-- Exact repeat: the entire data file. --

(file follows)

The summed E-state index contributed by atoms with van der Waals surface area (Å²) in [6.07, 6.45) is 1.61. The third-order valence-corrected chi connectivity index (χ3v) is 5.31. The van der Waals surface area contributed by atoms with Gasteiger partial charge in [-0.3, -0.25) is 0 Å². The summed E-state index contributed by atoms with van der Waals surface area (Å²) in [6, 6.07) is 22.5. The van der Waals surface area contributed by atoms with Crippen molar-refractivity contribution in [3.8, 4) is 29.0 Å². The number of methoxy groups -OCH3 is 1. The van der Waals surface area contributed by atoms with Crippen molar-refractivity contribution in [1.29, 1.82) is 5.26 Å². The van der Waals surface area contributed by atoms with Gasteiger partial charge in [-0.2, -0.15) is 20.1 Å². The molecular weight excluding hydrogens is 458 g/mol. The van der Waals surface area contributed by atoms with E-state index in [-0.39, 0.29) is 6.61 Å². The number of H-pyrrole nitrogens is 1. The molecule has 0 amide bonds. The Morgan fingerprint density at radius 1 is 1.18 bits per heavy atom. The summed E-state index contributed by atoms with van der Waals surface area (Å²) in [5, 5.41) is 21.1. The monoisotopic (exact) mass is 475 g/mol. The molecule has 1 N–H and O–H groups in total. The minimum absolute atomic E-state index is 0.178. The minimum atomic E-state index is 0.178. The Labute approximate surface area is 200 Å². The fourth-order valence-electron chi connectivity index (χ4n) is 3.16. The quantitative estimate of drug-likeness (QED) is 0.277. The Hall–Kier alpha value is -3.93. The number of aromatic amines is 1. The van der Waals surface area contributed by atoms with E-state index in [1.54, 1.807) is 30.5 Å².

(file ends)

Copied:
The summed E-state index contributed by atoms with van der Waals surface area (Å²) in [6.07, 6.45) is 1.61. The third-order valence-corrected chi connectivity index (χ3v) is 5.31. The van der Waals surface area contributed by atoms with Gasteiger partial charge in [-0.3, -0.25) is 0 Å². The summed E-state index contributed by atoms with van der Waals surface area (Å²) in [6, 6.07) is 22.5. The van der Waals surface area contributed by atoms with Crippen molar-refractivity contribution in [3.8, 4) is 29.0 Å². The number of methoxy groups -OCH3 is 1. The van der Waals surface area contributed by atoms with Crippen molar-refractivity contribution in [1.29, 1.82) is 5.26 Å². The van der Waals surface area contributed by atoms with Gasteiger partial charge in [-0.2, -0.15) is 20.1 Å². The molecular weight excluding hydrogens is 458 g/mol. The van der Waals surface area contributed by atoms with E-state index in [-0.39, 0.29) is 6.61 Å². The number of H-pyrrole nitrogens is 1. The molecule has 0 amide bonds. The Morgan fingerprint density at radius 1 is 1.18 bits per heavy atom. The summed E-state index contributed by atoms with van der Waals surface area (Å²) in [5, 5.41) is 21.1. The monoisotopic (exact) mass is 475 g/mol. The molecule has 1 N–H and O–H groups in total. The minimum absolute atomic E-state index is 0.178. The minimum atomic E-state index is 0.178. The Labute approximate surface area is 200 Å². The fourth-order valence-electron chi connectivity index (χ4n) is 3.16. The quantitative estimate of drug-likeness (QED) is 0.277. The Hall–Kier alpha value is -3.93. The number of aromatic amines is 1. The van der Waals surface area contributed by atoms with E-state index in [1.54, 1.807) is 30.5 Å².